Now (1.5) can be expressed as

P(Y, Z, U, V) = R(Y, Z, U, V) - 1/n - 1 [S(Z, U)g(Y, V) - S(Y, U)g(Z, V)], (1.6)

where P(Y, Z, U, V) = g(P(Y, Z)U, V). Since the projective curvature tensor does not satisfy all the properties of Riemannian curvature tensor, therefore weakly projective symmetric manifold is characterized by the condition

([[nabla].sub.X]P)(Y, Z, U, V) = A(X)P(Y, Z, U, V) + B(Y)P(X, Z, U, V) + C(Z)P(Y, X, U, V) + D(U)P(Y, Z, X, V) + E(V)P(Y, Z, U, X), (1.7)

where the 1-forms A, B, C, D and E are not zero simultaneously. Such a manifold is denoted by [(WPS).sub.n]. In a recent paper Shaikh and Hui [25] proved that in a [(WPS).sub.n], B = C. Hence (1.7) can be expressed as

([[nabla].sub.X]P)(Y, Z, U, V) = A(X)P(Y, Z, U, V) + B(Y)P(X, Z, U, V) + B(Z)P(Y, X, U, V) + D(U)P(Y, Z, X, V) + E(V)P(Y, Z, U, X). (1.8)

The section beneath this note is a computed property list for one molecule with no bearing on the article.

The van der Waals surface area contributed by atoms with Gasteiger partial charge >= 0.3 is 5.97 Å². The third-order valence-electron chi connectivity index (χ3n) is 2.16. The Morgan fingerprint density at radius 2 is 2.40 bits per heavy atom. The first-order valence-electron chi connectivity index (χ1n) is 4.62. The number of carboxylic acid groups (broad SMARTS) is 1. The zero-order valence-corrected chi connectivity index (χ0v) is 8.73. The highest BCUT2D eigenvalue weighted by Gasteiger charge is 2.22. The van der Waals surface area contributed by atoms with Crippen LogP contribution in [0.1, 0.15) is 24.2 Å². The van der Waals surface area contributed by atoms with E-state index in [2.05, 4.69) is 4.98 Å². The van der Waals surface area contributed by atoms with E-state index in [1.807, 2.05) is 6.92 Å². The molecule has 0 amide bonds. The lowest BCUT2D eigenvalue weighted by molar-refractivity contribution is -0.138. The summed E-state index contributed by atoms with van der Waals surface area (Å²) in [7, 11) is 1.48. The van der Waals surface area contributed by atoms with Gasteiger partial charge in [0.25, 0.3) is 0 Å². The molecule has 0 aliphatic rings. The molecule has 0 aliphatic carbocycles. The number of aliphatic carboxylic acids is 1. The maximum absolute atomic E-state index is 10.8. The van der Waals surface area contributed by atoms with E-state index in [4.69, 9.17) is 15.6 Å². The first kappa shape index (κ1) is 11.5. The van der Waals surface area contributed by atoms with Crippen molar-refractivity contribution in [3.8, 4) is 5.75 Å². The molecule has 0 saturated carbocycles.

where P(Y, Z, U, V) = g(P(Y, Z)U, V).

Recently, Mantica and Molinari [16] have studied weakly-Z-symmetric manifolds. On the otherhand, Mantica and Suh ([17], [19]) have studied pseudo-Z-symmetric Riemannian manifolds with harmonic curvature tensors, pseudo-Q-symmetric Riemannian manifolds. Moreover Mantica and Suh investigated deeply pseudo-Z-symmetric spacetimes [20]. Motivated by the above studies in the present paper we have studied a type of non-flat Riemannian manifold defined by (1.7) and (1.8).

The paper is organized as follows:

After preliminaries, in Section 3, some properties of the 1-forms of a [(WPS).sub.n] have been studied. In Section 4, we study conformally flat [(WPS).sub.n]. Section 5 deals with the property of a [(WPS).sub.n], D = E and D([[rho].sub.3]) [not equal to] 0, with [[rho].sub.3] as a unit torse-forming vector field. Section 6 is devoted to the study of a [(WPS).sub.4] perfect fluid spacetime. Finally, we give an example of a [(WPS).sub.n].

2. Preliminaries

Let S and r denote the Ricci tensor of type (0,2) and the scalar curvature respectively and L denotes the symmetric endomorphism of the tangent space at each point corresponding to the Ricci tensor S, that is,

g(LX,Y) = 5 (X,Y). (2.1)